Lovely, thanks for all the info and yes I have signed up for the webinar.
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Postby hyunbb0gam » Mon Jul 16, 2012 7:34 pm

Sorry, I have a question in this particular part: 'Similarly, the calculation of the formal charge for O of C-O in the same ion leads to the following: 6-6-1/2(2)=-1'. Isn't it 6-5-1/2(2)? I don't understand how it's 6-6-1/2(2). Thanking you in advance.
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Postby goldstanda3269 » Tue Jul 17, 2012 1:38 am

Your question is basically: does the O in C-O (single covalent bond) have 6 non-bonding electrons or 5? The answer is 6 and you can see it drawn out in section ORG 1.5 (at the bottom of page ORG-08 in the 3rd Ed.).
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Postby hyunbb0gam » Tue Jul 17, 2012 7:56 am

I see, thank you :)
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Re: Chapter 3: Bonding

Postby sting_2694 » Tue Dec 18, 2012 11:58 am

Hi, I'm a little confused and I thing I'm missing something. In the calculation given for the O of C-O bond is given as 6-6-1/2(2). why is the the 1/2 multiplied by 2?...Your help would be really appreciated! :D
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Re: Chapter 3: Bonding

Postby goldstanda3269 » Sun Dec 30, 2012 9:06 am

There are 2 answers to your question!

1) we multiply by 1/2 because that is the formula for formal charge that was given in the first column of page CHM-27.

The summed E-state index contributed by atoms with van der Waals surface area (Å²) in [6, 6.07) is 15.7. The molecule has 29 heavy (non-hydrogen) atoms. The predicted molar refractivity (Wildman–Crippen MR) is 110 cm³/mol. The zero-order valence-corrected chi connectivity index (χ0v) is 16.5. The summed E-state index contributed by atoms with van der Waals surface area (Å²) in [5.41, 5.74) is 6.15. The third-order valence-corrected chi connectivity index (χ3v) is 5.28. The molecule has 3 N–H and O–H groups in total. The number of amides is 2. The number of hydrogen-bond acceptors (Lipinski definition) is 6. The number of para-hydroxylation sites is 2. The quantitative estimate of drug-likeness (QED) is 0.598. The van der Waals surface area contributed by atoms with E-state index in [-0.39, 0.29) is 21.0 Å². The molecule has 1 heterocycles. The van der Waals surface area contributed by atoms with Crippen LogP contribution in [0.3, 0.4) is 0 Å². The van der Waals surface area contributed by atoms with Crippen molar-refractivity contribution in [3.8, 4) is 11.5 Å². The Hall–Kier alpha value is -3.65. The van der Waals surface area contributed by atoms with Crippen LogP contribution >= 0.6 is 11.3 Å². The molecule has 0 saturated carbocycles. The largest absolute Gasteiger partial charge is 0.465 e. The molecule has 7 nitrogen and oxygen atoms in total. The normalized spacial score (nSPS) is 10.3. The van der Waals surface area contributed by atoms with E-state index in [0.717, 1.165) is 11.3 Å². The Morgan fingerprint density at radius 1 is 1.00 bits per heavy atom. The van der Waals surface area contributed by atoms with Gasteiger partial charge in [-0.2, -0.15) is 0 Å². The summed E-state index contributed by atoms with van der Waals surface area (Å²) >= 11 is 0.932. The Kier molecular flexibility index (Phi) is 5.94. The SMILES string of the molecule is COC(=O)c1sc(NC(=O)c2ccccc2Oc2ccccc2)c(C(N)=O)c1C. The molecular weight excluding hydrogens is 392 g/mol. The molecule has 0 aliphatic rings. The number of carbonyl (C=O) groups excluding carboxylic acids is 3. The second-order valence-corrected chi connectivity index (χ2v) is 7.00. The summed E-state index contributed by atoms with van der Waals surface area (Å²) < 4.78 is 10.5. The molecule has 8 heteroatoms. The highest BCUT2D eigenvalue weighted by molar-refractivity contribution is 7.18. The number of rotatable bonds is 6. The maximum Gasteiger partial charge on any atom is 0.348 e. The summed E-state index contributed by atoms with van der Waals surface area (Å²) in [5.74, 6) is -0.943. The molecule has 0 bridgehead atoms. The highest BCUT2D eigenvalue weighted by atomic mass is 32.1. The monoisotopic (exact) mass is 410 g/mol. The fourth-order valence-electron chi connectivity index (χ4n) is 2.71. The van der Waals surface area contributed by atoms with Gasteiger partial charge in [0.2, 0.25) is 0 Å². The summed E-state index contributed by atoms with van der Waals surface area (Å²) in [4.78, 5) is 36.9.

2) The reason behind that number "1/2" is that each atom contributes 1/2 of the electrons to a normal covalent bond.

By the way, the next free online seminar happens to be on Gen Chem, if you are interested: https://www.facebook.com/events/312316635545888/
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Re: Chapter 3: Bonding

Postby olirushworth » Fri Aug 08, 2014 7:23 am

Bonding Chapter Questions - Q&A 1
Question 10 asks which of the supplied compounds are tetrahedral. In the book it states that NH3 and H2O are tetrahedral (although with Trigonal pyramidal and bent geometry respectively).

But NH3 is wrong and then the answer states that TETRAHEDRONS have 4 sigma bonds. Does the question need to ask which of the compounds are tetrahedrons (rather than tetrahedral) or is the info in the book incorrect? As it seems conflicting to me.
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Re: Chapter 3: Bonding

Postby goldstanda3269 » Sat Aug 09, 2014 6:07 pm

First let's get the nomenclature out of the way. The shape we are discussing is called a tetrahedron (plural: tetrahedra or tetrahedrons) and the adjective for the same word is tetrahedral (as in, this is a tetrahedral molecule thus this molecule forms a tetrahedron).